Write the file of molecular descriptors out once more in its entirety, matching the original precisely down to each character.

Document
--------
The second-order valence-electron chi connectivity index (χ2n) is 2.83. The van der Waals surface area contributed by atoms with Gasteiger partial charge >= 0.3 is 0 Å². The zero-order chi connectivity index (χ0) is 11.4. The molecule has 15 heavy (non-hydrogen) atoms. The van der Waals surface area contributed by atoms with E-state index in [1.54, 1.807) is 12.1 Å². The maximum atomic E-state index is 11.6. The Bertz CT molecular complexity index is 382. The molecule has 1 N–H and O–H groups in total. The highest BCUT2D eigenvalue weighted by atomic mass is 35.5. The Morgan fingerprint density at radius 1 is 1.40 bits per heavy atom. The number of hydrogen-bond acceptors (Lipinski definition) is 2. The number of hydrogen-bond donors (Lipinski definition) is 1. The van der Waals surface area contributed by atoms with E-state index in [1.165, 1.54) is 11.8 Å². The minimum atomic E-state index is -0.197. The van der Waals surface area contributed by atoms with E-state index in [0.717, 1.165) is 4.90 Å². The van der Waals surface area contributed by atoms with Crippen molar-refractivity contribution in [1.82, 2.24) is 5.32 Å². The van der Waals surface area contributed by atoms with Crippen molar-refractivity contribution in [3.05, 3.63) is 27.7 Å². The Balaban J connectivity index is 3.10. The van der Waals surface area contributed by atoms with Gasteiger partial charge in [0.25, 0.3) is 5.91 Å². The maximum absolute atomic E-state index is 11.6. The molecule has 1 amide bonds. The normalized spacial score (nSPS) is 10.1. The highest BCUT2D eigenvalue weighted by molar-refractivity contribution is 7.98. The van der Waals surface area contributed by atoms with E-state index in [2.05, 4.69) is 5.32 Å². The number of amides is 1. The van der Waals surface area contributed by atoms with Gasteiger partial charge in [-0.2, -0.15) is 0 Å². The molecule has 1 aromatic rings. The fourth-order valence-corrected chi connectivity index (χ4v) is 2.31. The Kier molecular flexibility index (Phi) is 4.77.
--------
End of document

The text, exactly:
The second-order valence-electron chi connectivity index (χ2n) is 2.83. The van der Waals surface area contributed by atoms with Gasteiger partial charge >= 0.3 is 0 Å². The zero-order chi connectivity index (χ0) is 11.4. The molecule has 15 heavy (non-hydrogen) atoms. The van der Waals surface area contributed by atoms with E-state index in [1.54, 1.807) is 12.1 Å². The maximum atomic E-state index is 11.6. The Bertz CT molecular complexity index is 382. The molecule has 1 N–H and O–H groups in total. The highest BCUT2D eigenvalue weighted by atomic mass is 35.5. The Morgan fingerprint density at radius 1 is 1.40 bits per heavy atom. The number of hydrogen-bond acceptors (Lipinski definition) is 2. The number of hydrogen-bond donors (Lipinski definition) is 1. The van der Waals surface area contributed by atoms with E-state index in [1.165, 1.54) is 11.8 Å². The minimum atomic E-state index is -0.197. The van der Waals surface area contributed by atoms with E-state index in [0.717, 1.165) is 4.90 Å². The van der Waals surface area contributed by atoms with Crippen molar-refractivity contribution in [1.82, 2.24) is 5.32 Å². The van der Waals surface area contributed by atoms with Crippen molar-refractivity contribution in [3.05, 3.63) is 27.7 Å². The Balaban J connectivity index is 3.10. The van der Waals surface area contributed by atoms with Gasteiger partial charge in [0.25, 0.3) is 5.91 Å². The maximum absolute atomic E-state index is 11.6. The molecule has 1 amide bonds. The normalized spacial score (nSPS) is 10.1. The highest BCUT2D eigenvalue weighted by molar-refractivity contribution is 7.98. The van der Waals surface area contributed by atoms with E-state index in [2.05, 4.69) is 5.32 Å². The number of amides is 1. The van der Waals surface area contributed by atoms with Gasteiger partial charge in [-0.2, -0.15) is 0 Å². The molecule has 1 aromatic rings. The fourth-order valence-corrected chi connectivity index (χ4v) is 2.31. The Kier molecular flexibility index (Phi) is 4.77.